Relief program, which only provides energy assistance for families who already have received a shut-off or past-due notice. The bill now is PA 615. SBs 1141 and 1179: sponsored by Proos, creates the Swift and Sure Sanctions Program to ensure immediate sanctions for a probationer who violates a condition of parole. The program was piloted in courts in Isabella, Berrien, Barry and Wayne counties, and has proved effective in reducing recidivism rates in other states. The bills now are PAs 616 and 617, respectively. SB 1145: sponsored by state Sen. Jim Marleau, fixes an oversight in PA 210 of 2011 to ensure that provisions relating to the allowable authority of physician's assistants apply to all physician's assistants, whether they are working under a medical doctor or osteopathic physician. The bill now is PA 618. SB 1238: sponsored by Booher, increases some reporting requirements in the Michigan Natural Resources Trust Fund to ensure more detailed information about the program is available. The bill now is PA 619.

SB 1280: sponsored by Casperson, increases the Land Exchange Facilitation Fund balance cap from $2.5 million to $25 million to better accommodate large sales and auctions. It also creates a more fair land transaction process by requiring the Department of Natural Resources to take final action on an application before reviewing another application for the same land, since these applications require significant private investment in on-site research. The bill now is PA 622.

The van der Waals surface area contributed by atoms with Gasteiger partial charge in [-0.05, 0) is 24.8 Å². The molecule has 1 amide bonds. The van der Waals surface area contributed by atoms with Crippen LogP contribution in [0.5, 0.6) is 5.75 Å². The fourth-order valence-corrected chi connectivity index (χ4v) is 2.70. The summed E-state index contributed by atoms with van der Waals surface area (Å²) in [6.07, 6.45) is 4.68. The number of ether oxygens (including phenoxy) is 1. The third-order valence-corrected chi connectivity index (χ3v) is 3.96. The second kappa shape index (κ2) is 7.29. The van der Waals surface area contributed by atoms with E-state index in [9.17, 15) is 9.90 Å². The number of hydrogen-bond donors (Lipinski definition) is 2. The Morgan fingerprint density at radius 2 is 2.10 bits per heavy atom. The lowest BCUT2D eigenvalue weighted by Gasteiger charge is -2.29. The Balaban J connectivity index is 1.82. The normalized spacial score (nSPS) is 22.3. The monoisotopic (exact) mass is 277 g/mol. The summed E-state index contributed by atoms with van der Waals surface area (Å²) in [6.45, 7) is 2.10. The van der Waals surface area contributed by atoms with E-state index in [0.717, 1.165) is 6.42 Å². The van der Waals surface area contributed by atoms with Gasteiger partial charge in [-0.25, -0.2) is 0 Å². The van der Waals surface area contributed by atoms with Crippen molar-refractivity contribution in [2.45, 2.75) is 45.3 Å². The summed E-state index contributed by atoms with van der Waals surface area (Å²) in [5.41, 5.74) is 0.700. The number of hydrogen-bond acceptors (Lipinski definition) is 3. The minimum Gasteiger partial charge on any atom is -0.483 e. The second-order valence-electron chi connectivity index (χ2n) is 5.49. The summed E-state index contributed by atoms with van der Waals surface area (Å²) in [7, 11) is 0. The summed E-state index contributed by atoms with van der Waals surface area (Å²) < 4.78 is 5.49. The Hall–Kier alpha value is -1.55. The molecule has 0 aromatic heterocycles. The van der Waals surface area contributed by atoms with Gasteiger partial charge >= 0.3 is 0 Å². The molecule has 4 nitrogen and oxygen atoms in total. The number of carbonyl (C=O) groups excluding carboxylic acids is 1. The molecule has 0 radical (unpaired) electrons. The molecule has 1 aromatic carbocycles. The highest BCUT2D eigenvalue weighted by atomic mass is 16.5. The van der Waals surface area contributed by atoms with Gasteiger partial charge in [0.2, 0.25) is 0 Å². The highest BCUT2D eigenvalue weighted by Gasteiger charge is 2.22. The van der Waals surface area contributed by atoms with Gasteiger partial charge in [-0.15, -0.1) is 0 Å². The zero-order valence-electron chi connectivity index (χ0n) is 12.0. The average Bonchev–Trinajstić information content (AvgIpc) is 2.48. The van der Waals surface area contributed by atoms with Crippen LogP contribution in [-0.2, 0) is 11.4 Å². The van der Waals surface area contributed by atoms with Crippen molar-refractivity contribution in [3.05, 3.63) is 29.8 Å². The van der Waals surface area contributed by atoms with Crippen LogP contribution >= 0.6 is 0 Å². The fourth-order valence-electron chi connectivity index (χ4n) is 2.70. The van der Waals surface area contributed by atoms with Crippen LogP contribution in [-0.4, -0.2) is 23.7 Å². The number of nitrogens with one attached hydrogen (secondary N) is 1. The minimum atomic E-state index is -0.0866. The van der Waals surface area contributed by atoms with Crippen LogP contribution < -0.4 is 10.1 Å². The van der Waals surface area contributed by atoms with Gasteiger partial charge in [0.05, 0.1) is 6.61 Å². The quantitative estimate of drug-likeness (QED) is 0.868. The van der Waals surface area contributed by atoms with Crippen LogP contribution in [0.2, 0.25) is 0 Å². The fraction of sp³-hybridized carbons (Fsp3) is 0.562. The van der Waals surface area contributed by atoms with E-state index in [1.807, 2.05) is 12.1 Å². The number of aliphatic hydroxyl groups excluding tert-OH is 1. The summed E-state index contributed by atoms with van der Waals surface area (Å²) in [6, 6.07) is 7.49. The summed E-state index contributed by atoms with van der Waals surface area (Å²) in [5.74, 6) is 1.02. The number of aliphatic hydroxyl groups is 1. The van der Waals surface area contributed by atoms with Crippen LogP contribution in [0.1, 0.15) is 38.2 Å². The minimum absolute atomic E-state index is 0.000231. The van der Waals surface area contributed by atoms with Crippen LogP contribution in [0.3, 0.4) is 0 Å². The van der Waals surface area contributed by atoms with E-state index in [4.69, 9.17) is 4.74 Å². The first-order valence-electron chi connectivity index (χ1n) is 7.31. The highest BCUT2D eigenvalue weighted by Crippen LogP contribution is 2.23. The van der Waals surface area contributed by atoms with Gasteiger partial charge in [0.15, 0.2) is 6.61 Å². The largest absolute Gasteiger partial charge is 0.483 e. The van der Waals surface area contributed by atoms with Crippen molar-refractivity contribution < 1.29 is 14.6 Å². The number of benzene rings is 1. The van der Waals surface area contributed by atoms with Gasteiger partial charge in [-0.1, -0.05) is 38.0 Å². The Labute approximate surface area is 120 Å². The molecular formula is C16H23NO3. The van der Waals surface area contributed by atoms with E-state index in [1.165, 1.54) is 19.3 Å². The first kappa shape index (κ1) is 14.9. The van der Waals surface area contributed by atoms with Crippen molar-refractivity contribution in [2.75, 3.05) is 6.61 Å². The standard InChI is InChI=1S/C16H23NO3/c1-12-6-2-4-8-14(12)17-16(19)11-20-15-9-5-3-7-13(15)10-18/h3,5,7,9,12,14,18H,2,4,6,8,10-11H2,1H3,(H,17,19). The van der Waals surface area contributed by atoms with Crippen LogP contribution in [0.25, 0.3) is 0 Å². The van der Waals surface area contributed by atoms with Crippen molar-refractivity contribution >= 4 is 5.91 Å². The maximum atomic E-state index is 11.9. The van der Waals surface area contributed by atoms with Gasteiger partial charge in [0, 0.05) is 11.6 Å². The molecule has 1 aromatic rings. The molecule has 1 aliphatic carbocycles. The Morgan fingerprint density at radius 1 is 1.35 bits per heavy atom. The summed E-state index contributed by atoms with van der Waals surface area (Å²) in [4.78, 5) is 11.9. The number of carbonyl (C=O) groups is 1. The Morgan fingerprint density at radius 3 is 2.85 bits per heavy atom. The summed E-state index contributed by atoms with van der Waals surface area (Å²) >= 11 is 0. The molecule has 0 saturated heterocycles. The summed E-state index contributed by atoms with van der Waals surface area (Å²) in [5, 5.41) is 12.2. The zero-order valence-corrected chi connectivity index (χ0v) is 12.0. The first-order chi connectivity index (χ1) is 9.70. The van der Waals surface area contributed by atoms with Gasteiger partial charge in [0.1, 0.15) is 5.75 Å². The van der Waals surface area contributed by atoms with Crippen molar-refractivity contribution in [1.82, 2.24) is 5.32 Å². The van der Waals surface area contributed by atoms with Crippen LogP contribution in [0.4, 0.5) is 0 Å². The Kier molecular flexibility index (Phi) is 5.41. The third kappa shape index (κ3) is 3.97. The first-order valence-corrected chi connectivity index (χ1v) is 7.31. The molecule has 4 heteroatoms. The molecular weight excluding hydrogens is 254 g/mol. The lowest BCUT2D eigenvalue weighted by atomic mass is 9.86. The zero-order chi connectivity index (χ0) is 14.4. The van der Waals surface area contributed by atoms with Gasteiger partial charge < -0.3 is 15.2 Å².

trict Court, which is made up of the city of Royal Oak, but it soon will lose two judges by attrition. The bill now is PA 624.

SB 1315: sponsored by Proos, requires a parolee to provide written consent prior to their release allowing a warrantless search of his or her person and property by parole officers. The bill now is PA 623.

House Bill 5727: sponsored by state Rep. Joe Haveman, allows state departments and agencies to receive upfront funding from an energy service provider for energy efficient improvements. The provider then will be repaid with a portion of the savings from the improvements. The bill now is PA 625.

SB 1351: sponsored by Pappageorge, gradually transfers both the city of Berkley and District Judge James Wittenberg from the 45th District Court to the 44th District Court. This puts three judges in the 44th Dis-

SB 1386: sponsored by Caswell, clarifies that the Family Independence Program is a temporary program and not an entitlement. In keeping with federal law, it prevents further cash assistance from the Temporary Assistance to Needy Families program to families who already received 60 months or more of assistance. The bill now is PA 607.

For more information on the bills visit www.legislature.

SB 1239: sponsored by state Sen. Dave Hildenbrand, allows strict discipline academies to issue bonds for capital purposes, putting them on equal ground with other public school academies. The bill now is PA 620. SB 1243: sponsored by Pappageorge, redirects $12 million of the Department of Transportation's Budget from the Transportation and Economic Development Fund to the State Trunkline Fund to ensure a full federal highway aid match. The bill now is PA 621.